International School History - Skills - Sourcework -
The usefulness of historical sources

Private Sources
These are the key sources that make history different to journalism. Usually journalists do not have access to secret government and people's private communications.
Even in democracies, governments have strict control over information so that the business of government is conducted in secret. Discussions between government departments or between states remain secret for a fixed amount of time. In Britain for example this is 30 years. Only then are historians allowed into the archives to find out what was really said and done.
Strengths   Limitations
Diaries and government communication are often considered the most reliable of documents. They are the staple of traditional historical research. EH Carr famously described this fetishism of the documents in ‘What is History?’: ‘The documents were the Ark of the Covenant in the temple of facts. The reverent historian approached them with bowed head and spoke of them in awed tones. If you find it in the documents, it is so.’

The main value of these sources is that the people producing them know they can say or write what they like honestly, without concern for the views of others. Diarists for example need not concern themselves with what their relatives think. Politicians need not be concerned with what the voters might think. This is very liberating and often provides more reliable evidence about the past.

Occasionally wars or revolutions result in regime change that means previously secret information is suddenly made available.

The best example of this was the end of the Cold War in 1991 where communist regimes in Russia and Eastern Europe were overthrown. Almost overnight secret government documents were released covering decades of history behind the Iron Curtain. The significance of this was neatly summed-up by the title of the American Cold War historian John Lewis Gaddis’s 1997 book ‘We Now Know’. (see below)


  Writing down thoughts about a day’s events inevitably involves a process of narrative selection and construction that is simply one person’s version of events. Although, some diaries (especially by politicians) are written with the intention of publication in mind, even genuinely private diaries can present problems. History students are keen to make the legitimate point that diarists have no motivation to lie to themselves. But conscious lying is not the problem. Diarists are also prone to what social psychologists call ‘cognitive dissonance’ or what is commonly known as ‘sour grapes’. A classical example of this idea (and the origin of the expression ‘sour grapes’) is the Aesop’s fable The Fox and the Grapes. In the story, a fox sees some high-hanging grapes and wishes to eat them. When the fox is unable to think of a way to reach them, he surmises that the grapes are probably not worth eating because they are sour. Diaries are full of this post-hoc reasoning as diarists seek to explain their day in a meaningful way. It is not deliberate duplicity, but an inevitable consequence of human behaviour: we kid ourselves!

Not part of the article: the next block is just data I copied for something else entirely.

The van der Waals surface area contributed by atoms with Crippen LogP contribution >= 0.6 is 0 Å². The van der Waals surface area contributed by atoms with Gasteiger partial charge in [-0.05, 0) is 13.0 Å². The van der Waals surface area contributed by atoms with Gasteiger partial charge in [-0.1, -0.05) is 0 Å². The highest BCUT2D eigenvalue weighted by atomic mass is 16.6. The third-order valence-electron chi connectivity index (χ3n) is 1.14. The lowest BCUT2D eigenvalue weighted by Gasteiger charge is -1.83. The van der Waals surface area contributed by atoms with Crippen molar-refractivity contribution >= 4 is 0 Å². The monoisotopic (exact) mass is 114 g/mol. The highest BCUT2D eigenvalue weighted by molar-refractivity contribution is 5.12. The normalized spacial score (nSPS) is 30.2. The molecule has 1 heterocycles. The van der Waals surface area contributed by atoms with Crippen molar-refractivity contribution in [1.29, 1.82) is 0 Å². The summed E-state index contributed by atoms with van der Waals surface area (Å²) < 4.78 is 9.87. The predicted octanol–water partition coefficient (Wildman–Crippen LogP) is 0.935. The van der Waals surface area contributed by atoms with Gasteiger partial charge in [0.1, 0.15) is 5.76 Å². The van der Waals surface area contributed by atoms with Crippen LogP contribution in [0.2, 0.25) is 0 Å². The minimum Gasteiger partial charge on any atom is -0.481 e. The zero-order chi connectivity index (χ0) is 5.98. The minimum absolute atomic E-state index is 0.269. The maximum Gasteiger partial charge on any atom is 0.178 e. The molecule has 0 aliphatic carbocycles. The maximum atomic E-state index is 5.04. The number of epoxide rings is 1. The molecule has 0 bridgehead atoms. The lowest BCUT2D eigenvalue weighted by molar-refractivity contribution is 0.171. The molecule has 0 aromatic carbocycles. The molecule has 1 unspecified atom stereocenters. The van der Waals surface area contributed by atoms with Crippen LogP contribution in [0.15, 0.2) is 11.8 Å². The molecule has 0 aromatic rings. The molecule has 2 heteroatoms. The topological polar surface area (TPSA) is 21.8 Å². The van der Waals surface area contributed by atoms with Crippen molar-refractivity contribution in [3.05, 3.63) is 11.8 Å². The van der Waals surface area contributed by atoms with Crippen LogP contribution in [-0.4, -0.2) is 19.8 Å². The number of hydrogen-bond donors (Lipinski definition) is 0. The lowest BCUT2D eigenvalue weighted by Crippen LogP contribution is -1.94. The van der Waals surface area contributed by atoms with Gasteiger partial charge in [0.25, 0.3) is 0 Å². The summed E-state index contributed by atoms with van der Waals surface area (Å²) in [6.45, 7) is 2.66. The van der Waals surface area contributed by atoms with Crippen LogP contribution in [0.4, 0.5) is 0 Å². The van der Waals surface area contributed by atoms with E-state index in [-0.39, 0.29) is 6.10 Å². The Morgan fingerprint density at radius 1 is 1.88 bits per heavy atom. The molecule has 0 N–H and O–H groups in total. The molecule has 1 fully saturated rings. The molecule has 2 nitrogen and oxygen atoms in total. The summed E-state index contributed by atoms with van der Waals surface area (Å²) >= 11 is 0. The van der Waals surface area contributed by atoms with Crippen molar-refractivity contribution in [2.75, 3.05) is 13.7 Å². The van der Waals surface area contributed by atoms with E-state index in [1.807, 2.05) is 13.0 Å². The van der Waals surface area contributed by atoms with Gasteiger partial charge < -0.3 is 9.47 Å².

A second problem is the obvious lack of objectivity. In his analysis of the private papers of Gustav Stresemann the German statesman of the 1920s,EH Carr pointed out that what we have is always Stresemann’s version of events –
‘They depict Stresemann as having the lion's share of the conversations and reveal his arguments as invariably well put and cogent, while those of his partner are for the most part scanty, confused and unconvincing. This is a familiar characteristic of all records of diplomatic conversations. The documents do not tell us what happened, but only what Stresemann thought had happened, or what he wanted others to think, or perhaps what he wanted himself to think, had happened.’

A final weakness concerns the secret documents themselves. Just because documents have finally come down to us ‘declassified’, this doesn’t guarantee that they are complete and unexpurgated. Those that remain might come to us by chance or indeed as the result of deliberate selection. Wars, fires and regime changes can also lead to the destruction of documents in which the remaining sample can not provide a genuinely representative overview. This has been the case with documentary evidence of the Nazi regime in Germany for example which exists for very few German regions. (see below)

(above) Tape recorded, secret conversations between US Presidents and Secretary of Defense, Robert McNamara. Edited extract from the Errol Morris documentary 'The Fog of War'. They have since been declassified. (Above) Robert Gellately author of Backing Hitler: Consent and Coercion in Nazi Germany, 1933-1945, examines declassified Gestapo files to challenge the myth of 'Gestapo officers on every street corner'.
 President Reagan Speaking on the Telephone  
Ronald Reagan's telephone apology to Margaret Thatcher in 1983 was made public in 2014.  



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